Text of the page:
Then Xena moved again, trying unconsciously to burrow closer into Gabrielle, and all thoughts of how silly they must look fell silent. This, Gabrielle thought as her heart swelled until it might burst, was exactly where she was supposed to be.
“Gabrielle,” Xena said through chattering teeth.
“It hasn’t b-been another t-twenty-five years, has it?”
Gabrielle snorted. “No, it hasn’t. If it had, you would have been fished out of that lake by two wizened old crones.” Xena chuckled. Gabrielle hesitated, then added, “Though the tomb Ares made for us did give me the idea.”
She hadn’t been able to think of any other way for Xena to die without dying. Xena nodded, understanding. “Lucky we had a f-frozen mountain in the neighborhood.”
“I came here once, when we stayed with this Amazon tribe,” Gabrielle said, her voice heavy with the memory. “That’s how I knew where to find it.”
Xena’s brow furrowed. “I don’t remember that.”
“You wouldn’t,” Gabrielle sighed. “It was for a ritual of purification, and of mourning. Right before Autolycus showed up and we went after the ambrosia.”
When you were dead and in your coffin, she didn’t say, but she didn’t have to. Xena squeezed her hands to show that she understood.
There had been that civil war they’d spent in Aesclepius’ healing temple, the first time Xena had brought Gabrielle back from death. And after that Xena had broken her neck, and then there had been Hope, and the crucifixion, and the twenty-five years they’d spent sunk in the cold waters of Death’s tears, and probably times that Gabrielle couldn’t even remember. It might have been the cold finally getting to her, but thinking of all the times they’d crossed the River Styx only to claw their way back into the light and air left her exhausted. She felt suddenly as though her spirit had aged every second of those twenty-five years, even if her body hadn’t.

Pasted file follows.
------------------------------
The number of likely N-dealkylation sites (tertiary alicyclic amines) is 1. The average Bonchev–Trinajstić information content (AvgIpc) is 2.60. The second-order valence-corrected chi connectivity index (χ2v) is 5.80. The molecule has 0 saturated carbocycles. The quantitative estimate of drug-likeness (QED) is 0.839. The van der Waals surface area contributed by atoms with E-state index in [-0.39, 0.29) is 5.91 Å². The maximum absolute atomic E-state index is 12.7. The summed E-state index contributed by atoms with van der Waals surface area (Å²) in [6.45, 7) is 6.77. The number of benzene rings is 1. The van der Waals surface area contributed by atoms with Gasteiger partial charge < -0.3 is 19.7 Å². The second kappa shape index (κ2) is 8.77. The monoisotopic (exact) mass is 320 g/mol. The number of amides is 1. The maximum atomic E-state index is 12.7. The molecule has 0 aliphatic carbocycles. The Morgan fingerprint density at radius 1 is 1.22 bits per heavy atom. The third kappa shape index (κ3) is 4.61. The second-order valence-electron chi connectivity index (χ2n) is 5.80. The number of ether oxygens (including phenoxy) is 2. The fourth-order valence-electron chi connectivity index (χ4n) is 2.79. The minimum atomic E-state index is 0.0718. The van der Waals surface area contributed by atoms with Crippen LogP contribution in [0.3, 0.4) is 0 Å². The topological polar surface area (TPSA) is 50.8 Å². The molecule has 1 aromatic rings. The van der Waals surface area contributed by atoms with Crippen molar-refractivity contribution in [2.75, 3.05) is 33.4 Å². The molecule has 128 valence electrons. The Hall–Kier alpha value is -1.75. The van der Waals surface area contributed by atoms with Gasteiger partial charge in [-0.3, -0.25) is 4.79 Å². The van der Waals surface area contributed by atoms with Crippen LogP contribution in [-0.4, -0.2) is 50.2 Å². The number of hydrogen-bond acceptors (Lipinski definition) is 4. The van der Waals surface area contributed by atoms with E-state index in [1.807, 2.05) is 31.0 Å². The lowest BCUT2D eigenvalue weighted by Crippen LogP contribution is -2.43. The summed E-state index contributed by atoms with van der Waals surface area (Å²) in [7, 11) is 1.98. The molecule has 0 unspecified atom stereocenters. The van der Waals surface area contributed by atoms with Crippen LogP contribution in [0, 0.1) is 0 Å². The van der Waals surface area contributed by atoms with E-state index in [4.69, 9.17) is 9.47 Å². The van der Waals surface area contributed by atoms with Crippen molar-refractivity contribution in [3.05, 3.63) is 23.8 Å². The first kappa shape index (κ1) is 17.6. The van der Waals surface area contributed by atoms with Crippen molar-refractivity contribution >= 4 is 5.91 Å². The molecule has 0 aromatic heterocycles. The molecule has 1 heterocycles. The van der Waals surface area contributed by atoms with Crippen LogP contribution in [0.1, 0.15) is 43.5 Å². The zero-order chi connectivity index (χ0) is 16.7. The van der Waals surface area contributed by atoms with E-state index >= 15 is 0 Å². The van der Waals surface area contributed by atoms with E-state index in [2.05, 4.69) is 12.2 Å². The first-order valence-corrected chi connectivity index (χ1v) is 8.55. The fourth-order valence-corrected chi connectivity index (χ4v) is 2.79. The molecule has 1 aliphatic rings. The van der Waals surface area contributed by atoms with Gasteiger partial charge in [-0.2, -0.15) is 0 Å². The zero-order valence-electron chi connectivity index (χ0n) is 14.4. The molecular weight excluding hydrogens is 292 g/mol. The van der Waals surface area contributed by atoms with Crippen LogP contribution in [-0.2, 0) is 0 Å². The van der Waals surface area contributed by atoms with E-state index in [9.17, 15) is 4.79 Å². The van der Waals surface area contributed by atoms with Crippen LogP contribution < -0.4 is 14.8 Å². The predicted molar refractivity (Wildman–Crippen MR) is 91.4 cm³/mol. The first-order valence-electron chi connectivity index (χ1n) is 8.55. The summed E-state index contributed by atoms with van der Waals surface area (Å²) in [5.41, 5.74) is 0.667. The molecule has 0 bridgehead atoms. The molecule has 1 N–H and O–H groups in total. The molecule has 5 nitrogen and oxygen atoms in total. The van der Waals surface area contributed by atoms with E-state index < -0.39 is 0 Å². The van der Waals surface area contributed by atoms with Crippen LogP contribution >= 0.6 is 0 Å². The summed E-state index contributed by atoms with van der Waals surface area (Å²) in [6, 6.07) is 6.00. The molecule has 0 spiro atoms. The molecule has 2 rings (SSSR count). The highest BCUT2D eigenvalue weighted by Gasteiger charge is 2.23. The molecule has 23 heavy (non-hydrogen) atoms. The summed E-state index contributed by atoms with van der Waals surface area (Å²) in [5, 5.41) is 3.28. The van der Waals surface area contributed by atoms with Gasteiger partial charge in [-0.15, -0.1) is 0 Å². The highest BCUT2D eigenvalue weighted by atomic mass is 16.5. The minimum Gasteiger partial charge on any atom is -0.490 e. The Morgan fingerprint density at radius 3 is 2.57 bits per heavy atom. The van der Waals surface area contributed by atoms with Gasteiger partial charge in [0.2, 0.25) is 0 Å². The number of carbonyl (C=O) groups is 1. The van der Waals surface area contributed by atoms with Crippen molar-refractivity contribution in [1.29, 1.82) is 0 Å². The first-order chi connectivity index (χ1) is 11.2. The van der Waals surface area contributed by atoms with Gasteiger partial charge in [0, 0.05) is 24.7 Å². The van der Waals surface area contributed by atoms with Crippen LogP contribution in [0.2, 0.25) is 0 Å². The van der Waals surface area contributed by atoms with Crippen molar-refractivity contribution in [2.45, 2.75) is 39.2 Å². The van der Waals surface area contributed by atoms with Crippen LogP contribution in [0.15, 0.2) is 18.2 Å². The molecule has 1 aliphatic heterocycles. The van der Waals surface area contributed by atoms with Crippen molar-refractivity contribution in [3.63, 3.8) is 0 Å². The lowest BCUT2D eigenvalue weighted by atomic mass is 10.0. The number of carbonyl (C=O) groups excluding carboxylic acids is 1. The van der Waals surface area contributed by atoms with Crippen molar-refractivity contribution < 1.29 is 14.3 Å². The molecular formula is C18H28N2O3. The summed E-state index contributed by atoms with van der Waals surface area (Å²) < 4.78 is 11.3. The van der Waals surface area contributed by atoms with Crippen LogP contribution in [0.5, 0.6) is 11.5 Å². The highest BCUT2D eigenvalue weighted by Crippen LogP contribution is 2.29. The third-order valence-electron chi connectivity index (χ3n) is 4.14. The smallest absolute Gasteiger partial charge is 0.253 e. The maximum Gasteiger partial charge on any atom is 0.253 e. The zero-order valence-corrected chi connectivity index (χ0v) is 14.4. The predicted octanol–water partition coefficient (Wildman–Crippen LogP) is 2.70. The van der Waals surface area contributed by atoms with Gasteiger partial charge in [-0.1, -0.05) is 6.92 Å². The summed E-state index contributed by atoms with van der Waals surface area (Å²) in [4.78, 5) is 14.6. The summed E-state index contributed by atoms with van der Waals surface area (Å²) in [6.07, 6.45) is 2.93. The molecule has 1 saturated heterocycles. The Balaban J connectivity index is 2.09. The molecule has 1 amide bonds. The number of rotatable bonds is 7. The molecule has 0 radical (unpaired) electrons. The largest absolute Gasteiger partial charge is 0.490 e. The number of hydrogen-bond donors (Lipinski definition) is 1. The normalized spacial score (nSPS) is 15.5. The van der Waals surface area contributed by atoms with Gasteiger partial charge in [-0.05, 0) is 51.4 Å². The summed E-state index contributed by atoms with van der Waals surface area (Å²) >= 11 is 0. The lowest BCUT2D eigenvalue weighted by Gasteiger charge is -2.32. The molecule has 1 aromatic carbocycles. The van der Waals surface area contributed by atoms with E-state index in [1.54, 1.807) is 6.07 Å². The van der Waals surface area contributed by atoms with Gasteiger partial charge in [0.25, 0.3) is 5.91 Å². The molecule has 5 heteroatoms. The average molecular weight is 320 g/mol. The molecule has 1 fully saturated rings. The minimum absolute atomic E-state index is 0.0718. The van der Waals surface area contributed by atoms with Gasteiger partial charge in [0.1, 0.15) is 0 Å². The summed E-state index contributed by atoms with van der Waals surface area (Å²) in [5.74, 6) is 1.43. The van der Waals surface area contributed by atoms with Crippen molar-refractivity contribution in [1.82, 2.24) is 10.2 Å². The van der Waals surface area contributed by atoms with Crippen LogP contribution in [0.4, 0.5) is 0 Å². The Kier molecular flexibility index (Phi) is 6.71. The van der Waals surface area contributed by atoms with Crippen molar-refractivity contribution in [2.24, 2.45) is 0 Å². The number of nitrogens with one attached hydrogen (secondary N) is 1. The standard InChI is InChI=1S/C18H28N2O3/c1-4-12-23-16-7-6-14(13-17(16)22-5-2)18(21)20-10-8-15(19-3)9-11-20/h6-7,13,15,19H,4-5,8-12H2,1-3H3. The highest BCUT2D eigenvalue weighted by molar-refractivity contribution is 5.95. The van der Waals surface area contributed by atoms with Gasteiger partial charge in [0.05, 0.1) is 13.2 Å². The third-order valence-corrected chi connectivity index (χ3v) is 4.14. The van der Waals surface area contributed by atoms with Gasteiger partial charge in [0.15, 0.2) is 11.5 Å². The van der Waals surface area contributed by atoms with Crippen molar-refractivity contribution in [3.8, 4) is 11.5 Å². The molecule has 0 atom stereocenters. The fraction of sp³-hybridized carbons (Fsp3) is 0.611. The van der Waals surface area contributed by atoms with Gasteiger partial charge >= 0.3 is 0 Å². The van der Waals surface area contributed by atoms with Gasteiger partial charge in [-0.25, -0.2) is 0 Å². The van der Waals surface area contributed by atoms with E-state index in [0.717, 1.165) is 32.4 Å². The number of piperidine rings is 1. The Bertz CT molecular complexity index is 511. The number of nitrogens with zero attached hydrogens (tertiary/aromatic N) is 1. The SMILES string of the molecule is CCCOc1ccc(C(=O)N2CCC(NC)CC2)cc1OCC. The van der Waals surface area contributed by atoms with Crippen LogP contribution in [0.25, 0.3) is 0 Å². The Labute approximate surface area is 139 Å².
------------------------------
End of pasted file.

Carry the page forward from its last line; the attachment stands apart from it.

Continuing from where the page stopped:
But there would be time to think about that later; for now there was Xena to worry about. She’d been silent for a long moment, and she was breathing easier now, deep and steady. Just as Gabrielle was beginning to worry about the tales of soldiers who fell asleep in the cold and never woke up, Xena sighed and said, “Let’s not die anymore, all right? At least for a little while.”
“No argument here,” Gabrielle said fervently, and pressed her cheek against Xena’s.
Already Xena’s skin was less clammy, and that ghostly blue tinge had retreated from her lips and the tips of her fingers. Gabrielle drew the furs a little more snugly around them and closed her eyes, just for a moment, feeling every point where they touched, skin to skin and soul to soul.
This wasn’t the first time they’d cheated death and wouldn’t be the last. Together they were doing what they could never have done alone — warming up, coming back to life.